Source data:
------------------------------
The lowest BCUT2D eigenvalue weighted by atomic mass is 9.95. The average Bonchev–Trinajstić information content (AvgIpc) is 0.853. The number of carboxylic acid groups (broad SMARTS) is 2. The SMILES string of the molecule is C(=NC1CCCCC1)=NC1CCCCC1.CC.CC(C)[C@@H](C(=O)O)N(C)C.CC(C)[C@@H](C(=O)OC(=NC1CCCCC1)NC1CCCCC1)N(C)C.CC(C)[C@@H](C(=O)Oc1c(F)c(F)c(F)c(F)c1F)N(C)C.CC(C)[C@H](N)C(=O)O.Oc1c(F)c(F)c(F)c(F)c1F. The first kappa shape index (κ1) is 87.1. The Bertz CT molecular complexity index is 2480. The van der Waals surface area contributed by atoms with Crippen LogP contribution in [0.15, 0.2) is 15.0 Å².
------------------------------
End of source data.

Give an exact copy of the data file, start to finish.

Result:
The lowest BCUT2D eigenvalue weighted by atomic mass is 9.95. The average Bonchev–Trinajstić information content (AvgIpc) is 0.853. The number of carboxylic acid groups (broad SMARTS) is 2. The SMILES string of the molecule is C(=NC1CCCCC1)=NC1CCCCC1.CC.CC(C)[C@@H](C(=O)O)N(C)C.CC(C)[C@@H](C(=O)OC(=NC1CCCCC1)NC1CCCCC1)N(C)C.CC(C)[C@@H](C(=O)Oc1c(F)c(F)c(F)c(F)c1F)N(C)C.CC(C)[C@H](N)C(=O)O.Oc1c(F)c(F)c(F)c(F)c1F. The first kappa shape index (κ1) is 87.1. The Bertz CT molecular complexity index is 2480. The van der Waals surface area contributed by atoms with Crippen LogP contribution in [0.15, 0.2) is 15.0 Å².